Imagine that kids are ivy and a your relationship is a brick wall. The ivy grows on the wall and it all looks beautiful, but look a little closer and the ivy is slowly but surely undermining the solid structure that once stood. Ivy can have a devastating effect on bricks and mortar, no matter how strong it once stood and the arrival of kids can really put even the best of relationships under serious strain.
When it comes to my own relationship, all I can say is that it’s been tough. It’s been rocky and stressful and at times it’s seemed impossible to see a way through. There are times when we’ve felt less like the brick wall and more as if we’re just banging our heads against one over and over again. We can pinpoint the arrival of the kids as the moment at which it started to break down – for a number of reasons – and now, we stand at a point where we have to do something to stop us sliding to a point of no return; a point where our default reactions are often resentment and anger rather than love and trust.
I could easily launch into an attack on my husband and all the little, shitty things he does that drive me insane, because that’s what we do, isn’t it? As mothers we bond, often in a lighthearted way, over the consistent infractions our husbands are guilty of – the dirty plates on the counter above the dishwasher but never, infuriatingly, in the dishwasher; the stand off between them and the vacuum, or the mop or the iron; an ignorance of the emotional load. I’m guilty of it as much as the next person. It’s very, very easy for me to see exactly what he does wrong, when he’s thoughtless, when he behaves badly or unkindly and give me an hour and a bottle of wine and I can list them all fluently and, I wouldn’t be wrong. He isn’t perfect and sometimes he does get it very very wrong, but if I want to make it better is it enough to list his shortcomings and ask him to change?
What I’m realising thanks to a shit load of therapy (traditional, paid-for therapy with a qualified therapist as well as wine-fuelled therapy with some of my girlfriends) is that that’s only half the story. There’s two of us here which means the narrative runs both ways. It’s easy for me to rattle off all the things that he’s done to allow our relationship to slip, but how easy is it for me to identify and take responsibility for the things I have done? It’s not just me that’s feeling unsettled, unfulfilled in this relationship and if that’s the case, what is it I’m doing that’s making it difficult for him? If my husband woke up one morning and was magically my perfect husband doing everything I asked and wanted and hoped for…would we be happy? Well I might be, but he probably wouldn’t be.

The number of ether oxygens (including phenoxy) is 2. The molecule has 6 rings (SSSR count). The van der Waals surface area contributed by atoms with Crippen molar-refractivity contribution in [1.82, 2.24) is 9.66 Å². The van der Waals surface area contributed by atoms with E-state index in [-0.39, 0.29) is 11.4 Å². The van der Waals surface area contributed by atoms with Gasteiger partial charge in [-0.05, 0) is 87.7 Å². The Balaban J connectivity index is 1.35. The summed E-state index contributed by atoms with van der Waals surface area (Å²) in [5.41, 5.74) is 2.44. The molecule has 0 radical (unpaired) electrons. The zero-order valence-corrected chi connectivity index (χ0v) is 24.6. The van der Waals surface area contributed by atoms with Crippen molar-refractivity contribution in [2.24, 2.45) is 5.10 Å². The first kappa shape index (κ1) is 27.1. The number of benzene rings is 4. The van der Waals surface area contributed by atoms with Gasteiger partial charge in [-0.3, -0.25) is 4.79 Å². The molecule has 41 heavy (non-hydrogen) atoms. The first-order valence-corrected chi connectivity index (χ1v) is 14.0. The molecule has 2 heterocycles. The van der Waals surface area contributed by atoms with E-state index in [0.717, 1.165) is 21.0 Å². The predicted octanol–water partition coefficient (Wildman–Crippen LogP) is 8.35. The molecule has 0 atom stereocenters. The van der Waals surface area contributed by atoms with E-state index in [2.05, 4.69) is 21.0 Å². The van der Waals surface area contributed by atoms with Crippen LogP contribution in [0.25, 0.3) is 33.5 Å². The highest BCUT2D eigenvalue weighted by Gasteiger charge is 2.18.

As women and mums we often take comfort in each other’s relationship sob stories. We surround ourselves with them and use those shared experiences as a way of validating our feelings. “If all my friends feel the same way and think the same things, then I must be right.” But I’m starting to realise that if our husbands sat down and talked about us the same way, they’d experience the same thing. They’d all nod their heads as one of them spoke about what a controlling nightmare his wife is and the others would be muttering things like, “It’s exactly the same in our relationship.”
I’m starting to be able to identify what I do that makes my husband unhappy. I’m starting to be able to take responsibility for it and try to change it. I’m at the beginning of the process and I’m definitely not nailing it but even just recognising the need for me to focus on, and take responsibility for, my own negative behaviour rather than be so fixated with his has been a huge step.
I think we can all get into the habit of treating our partners badly. Sharon Horgan says in Catastrophe, “I’d never behave in the real world like I do at home,” and it really struck a chord with me. I’d never treat my friends like I sometimes treat my husband. I’d certainly never speak to them the way I speak to him sometimes. It’s possible that I’m just a mega bitch and it’s just me but if you’re struggling in your relationship, perhaps take a minute to privately, quietly and honestly think about what you do that could be damaging the dynamic.
Because here’s the kicker: even if I was convinced that my husband is the root of all the problems in my relationship, I can’t change his behaviour. I can beg and ask and demand but that’s not going to work until he recognises it and changes it himself. So in the meantime, I’m going to work on what I can control which is my behaviour, my choices, my reactions and responses and see how that goes. I suspect that as soon as I take responsibility for that and make my own changes, the improvements will start.